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Food For Thought About Healthy Knees


Your diet is as important as exercise to help keep the knees healthy and strong.

If you're like many Americans, you resolve to eat more healthily and exercise consistently around this time of year. Both are exceptional goals. However, studies show they are usually tossed aside by Valentine's Day if they're explicitly made as New Year's resolutions. As it turns out (mainly depending on the lifestyle choices you're starting with), we Americans don't have a whole lot of stick-to-it-ness when it comes to health goals. But what if I told you that, no matter how old you are, that making these challenging but impactful changes in your life can help prolong the health of your knees? I know knee health might not seem like an enticing motivator, but it should be. Healthy knees help you stay active and on the go for a long, long time. When they're not healthy, life starts to pass you by and can become downright disabling.

I've written extensively on exercise as highly beneficial to knee health. The foods we eat are at least half, if not more, of the equation when it comes to overall health and wellness, including that of your knees. It has been said that "you can't outrun a poor diet," and I couldn't agree more. No matter how hard you exercise, if your diet is SAD – that is, the Standard American Diet – then all that exercise effort is doomed to fail. According to the most recent statistics from the CDC, the way we eat in America should trouble us deeply. Depending on which region of the United States you reside in, the percent of adults who report consuming LESS THAN ONE piece of fruit or vegetable serving each day is alarming. In some areas of the country, less than half of us get even one serving of fruits and veggies a day, let alone the recommended daily amount. The statistics are even worse for adolescents.

Our eating habits aren't just data points on a graph, however. They result in real and severe consequences. With a decrease in healthy eating comes an increase in a variety of serious medical conditions – heart disease, diabetes, and obesity – to name a few. Guess what other health condition is on the rise in America? Arthritis. And it's happening at younger ages than ever before. Long thought by many people to be a condition that "comes with age," more and more research today says there are plenty of health behaviors that we engage in over a lifetime that can increase or decrease our risk of developing arthritis. Physical inactivity is one more risk factor. Beyond age and activity level, another significant factor that increases arthritis risk is body mass index (BMI). The knees of people who are overweight or obese are forced to carry a weight burden that they weren't designed to carry over the course of a lifetime. The result is an accelerated decline in the health of the knee joint and its surrounding cartilage, ligaments, and tissues.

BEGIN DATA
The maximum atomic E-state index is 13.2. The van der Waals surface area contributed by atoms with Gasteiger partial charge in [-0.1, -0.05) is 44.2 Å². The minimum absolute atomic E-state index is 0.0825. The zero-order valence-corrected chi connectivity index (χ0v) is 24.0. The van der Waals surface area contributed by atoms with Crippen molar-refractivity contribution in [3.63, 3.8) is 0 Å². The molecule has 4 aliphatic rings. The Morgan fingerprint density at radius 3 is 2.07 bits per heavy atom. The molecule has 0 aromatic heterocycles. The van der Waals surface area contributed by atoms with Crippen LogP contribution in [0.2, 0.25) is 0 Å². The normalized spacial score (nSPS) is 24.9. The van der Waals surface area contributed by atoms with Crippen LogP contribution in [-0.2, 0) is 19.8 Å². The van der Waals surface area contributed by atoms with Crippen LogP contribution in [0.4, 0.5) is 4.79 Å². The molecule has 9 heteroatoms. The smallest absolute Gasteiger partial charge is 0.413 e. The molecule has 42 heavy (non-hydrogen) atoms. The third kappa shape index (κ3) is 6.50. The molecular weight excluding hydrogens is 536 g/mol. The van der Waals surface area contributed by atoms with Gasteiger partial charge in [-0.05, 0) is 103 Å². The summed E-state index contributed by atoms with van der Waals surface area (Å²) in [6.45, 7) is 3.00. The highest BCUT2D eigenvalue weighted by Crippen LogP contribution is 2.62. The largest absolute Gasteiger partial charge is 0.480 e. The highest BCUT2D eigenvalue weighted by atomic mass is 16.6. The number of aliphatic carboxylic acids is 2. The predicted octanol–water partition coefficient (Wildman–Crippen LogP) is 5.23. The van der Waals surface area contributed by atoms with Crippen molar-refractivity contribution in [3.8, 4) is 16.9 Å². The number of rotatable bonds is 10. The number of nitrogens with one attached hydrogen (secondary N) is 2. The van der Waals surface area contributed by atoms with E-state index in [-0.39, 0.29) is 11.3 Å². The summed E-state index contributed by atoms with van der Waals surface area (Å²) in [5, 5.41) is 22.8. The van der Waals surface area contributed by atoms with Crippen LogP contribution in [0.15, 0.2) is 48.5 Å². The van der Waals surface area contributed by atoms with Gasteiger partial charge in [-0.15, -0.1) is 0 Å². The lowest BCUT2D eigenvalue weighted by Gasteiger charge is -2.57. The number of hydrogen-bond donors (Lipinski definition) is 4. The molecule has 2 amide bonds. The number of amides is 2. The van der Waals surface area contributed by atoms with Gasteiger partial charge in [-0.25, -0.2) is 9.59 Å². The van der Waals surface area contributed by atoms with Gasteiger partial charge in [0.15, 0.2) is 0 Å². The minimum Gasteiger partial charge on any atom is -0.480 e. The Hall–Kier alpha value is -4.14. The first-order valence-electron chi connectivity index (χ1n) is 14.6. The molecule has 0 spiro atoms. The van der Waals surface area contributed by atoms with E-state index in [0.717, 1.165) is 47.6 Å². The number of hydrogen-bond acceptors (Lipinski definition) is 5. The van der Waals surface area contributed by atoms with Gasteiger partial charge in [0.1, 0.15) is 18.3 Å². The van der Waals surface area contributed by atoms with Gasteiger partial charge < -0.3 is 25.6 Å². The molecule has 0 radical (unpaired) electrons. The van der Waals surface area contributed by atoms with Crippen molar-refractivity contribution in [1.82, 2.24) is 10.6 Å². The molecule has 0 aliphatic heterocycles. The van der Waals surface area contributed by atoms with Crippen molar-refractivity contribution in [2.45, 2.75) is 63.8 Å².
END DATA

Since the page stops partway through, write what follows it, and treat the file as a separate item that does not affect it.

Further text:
Before you call me a doomsayer, I've got great news. Unlike genetics (which you can't do a whole lot about because you were just born with them), diet and exercise are lifestyle factors when it comes to your health. That means you can control them. You're in the driver's seat! And no matter your age, it is never, ever, too late to start. Make this the year to put foods into your body that power your good health and fuel your future. When it comes to what you should choose to eat, always go for whole ingredients (those not found on a box) whenever possible and incorporate these for significant knee health benefits:

  • Richly colored fruits and vegetables – cherries, blueberries, blackberries, and pomegranate seeds are all hailed for anti-inflammatory benefits.
  • Dark green leafy vegetables – broccoli, Bok choy, collard greens, and kale are rich in antioxidants, beta-carotene, Vitamin C, and calcium, which help keep bones strong.
  • Seeds, nuts, grain, and oils – oatmeal, brown rice, flaxseeds, canola oil (in moderation), and walnuts are high in Omega-3 fatty acids, which aid in countering inflammation in the joints.
  • Spices – turmeric, cinnamon, and ginger are known inflammation fighters, with turmeric specifically studied to help ease achy knees.

To summarize, I hope you'll dedicate yourself to some lifestyle changes this year that will help to provide you with a lifetime of active living on healthy knees. As I said in my 2014 book The Win Within: Capturing Your Victorious Spirit! – the habits we develop in the best of times will be available to us in the worst of times. When we build regular activity and the right nutrition into our lives, we're creating physical conditions that help us unleash the victorious spirit and excel in the sport of life.


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